The cathode 48 of the diode 45 is connected to the input voltage line 12 while the anode 46 of diode 45 is directly connected to the cathode 40 of diode 42. The primary function of diode 42 is to compensate for the temperature varying voltage drop across the baseemitter junction of transistor 16. The emitter resistor 26 is chosen so that equal current flows through diode 44 and the base-emitter junction of transistor 16. Under these circuit conditions, the voltage drops across diode 42 and the base-emitter junction of transistor 16 are the same, and in effect, the emitter resistor 26 is in parallel with diode 45. The voltage drop across the emitter resistor 26 makes this resistor an equivalent current source which supplies current for the collector resistor 30 and the Zener diode 34. As the voltage across diode 45 changes with temperature, the current through the emitter resistor 26 changes which results in a change of the voltage drop across the collector resistor 30.

Inasmuch as the voltage drop across diode 42 compensates for the voltage drop across the base-emitter junction of transistor 16, the change in voltage across the collector resistor 30 is the change in the voltage across diode 45 multiplied by the voltage gain of transistor 16. For example, if the ratio of the collector resistance plus the Zener diode resistance to the sum of the emitter resistance and the intrinsic resistance of the transistor is equal to 10, the resulting TC at the collector terminal 28 of transistor 16 is approximately 20 millivolts/degree C minus the temperature characteristic of the Zener diode. The Zener diode voltage drop is used to place the voltage at the collector terminal 28 to the required level. In certain instances where a high gain is required, the Zener diode may not be needed. If the Zener is used, its TC must be considered in adjusting the voltage gain. More particularly, a Zener diode having a volt rating has nearly a zero temperature coefficient. However, when using a Zener rated above 5 volts, one must take into consideration a positive TC of the Zener diode. Thus, with various Zener diodes, the gain must be adjusted to obtain a desired slope in the TC characteristic of the output voltage.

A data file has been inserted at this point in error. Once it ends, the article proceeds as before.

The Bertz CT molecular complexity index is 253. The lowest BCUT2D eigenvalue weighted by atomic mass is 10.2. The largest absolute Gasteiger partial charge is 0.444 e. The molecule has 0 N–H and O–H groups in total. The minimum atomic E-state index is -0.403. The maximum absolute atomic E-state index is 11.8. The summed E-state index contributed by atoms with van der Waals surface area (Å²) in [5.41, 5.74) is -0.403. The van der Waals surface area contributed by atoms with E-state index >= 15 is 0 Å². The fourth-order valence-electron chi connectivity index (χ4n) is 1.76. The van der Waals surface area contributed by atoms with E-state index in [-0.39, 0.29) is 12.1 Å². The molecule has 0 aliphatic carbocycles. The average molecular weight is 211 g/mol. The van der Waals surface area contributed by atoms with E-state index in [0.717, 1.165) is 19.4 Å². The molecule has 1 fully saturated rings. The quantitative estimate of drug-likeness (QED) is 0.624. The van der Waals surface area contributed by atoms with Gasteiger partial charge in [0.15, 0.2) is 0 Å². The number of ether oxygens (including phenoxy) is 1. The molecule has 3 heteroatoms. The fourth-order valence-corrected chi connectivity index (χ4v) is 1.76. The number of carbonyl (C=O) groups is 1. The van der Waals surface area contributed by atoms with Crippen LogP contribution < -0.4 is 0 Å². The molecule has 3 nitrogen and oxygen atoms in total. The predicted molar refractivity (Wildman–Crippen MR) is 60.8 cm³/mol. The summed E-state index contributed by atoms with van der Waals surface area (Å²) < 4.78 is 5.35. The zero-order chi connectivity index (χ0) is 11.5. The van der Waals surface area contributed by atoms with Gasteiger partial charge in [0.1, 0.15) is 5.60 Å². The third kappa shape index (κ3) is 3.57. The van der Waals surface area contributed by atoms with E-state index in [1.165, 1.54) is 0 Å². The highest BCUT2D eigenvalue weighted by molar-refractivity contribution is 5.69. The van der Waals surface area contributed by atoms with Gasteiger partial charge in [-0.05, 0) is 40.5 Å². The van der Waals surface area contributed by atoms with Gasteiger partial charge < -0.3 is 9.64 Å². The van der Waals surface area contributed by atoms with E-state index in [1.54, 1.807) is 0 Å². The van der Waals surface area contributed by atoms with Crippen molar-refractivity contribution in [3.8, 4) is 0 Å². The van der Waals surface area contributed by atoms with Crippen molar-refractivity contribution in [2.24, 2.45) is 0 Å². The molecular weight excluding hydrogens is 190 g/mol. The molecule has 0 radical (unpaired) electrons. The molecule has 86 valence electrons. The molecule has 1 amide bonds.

An emitter follower stage 50 is added to the described circuitry to give current gain. Specifically, as will be seen in FIG. 1, the collector 52 of the PNP transistor 53 is directly connected to the input voltage line I2 while the base terminal 54 of the transistor 53 is connected to the collector 28 of transistor 16. The emitter terminal 56 of the output transistor 53 provides the regulated voltage on output line 14, to be applied to a utilization device. The TC of the base-emitter junction of output transistor 53 must be considered when adjusting the voltage gain of transistor 16.

Referring to FIG. 3, a plot 58 of a usual temperature compensated regulated voltage is shown. The ordinate axis represents output voltage, while the abscissa axis represents variations in temperature. The plot indicated by reference numeral 60 represents the output characteristics of the invention when using a component 38 having a negative TC. As previously explained, diode 45 would create a linear plot such as 60. On the other hand, if a Zener diode were used as the special component 38, a plot having a positive TC could be produced as indicated by 62.

As will be apparent from FIG. 3, plots 60 and 62 both have a DC offset which depends upon the rating of the Zener diode 34.

It is to be emphasized that the plots 60 and 62 in FIG. 3 are repeatable for a wide range of input voltage variations. In a typical application, these voltage variations may be produced from a battery power supply which varies due to temperature changes, age, etc. The TC characteristics obtainable with the present circuitry are independent of input voltage over a broad voltage range. It is this operational quality of the circuit which leads one to consider the circuit as a regulator" of sorts.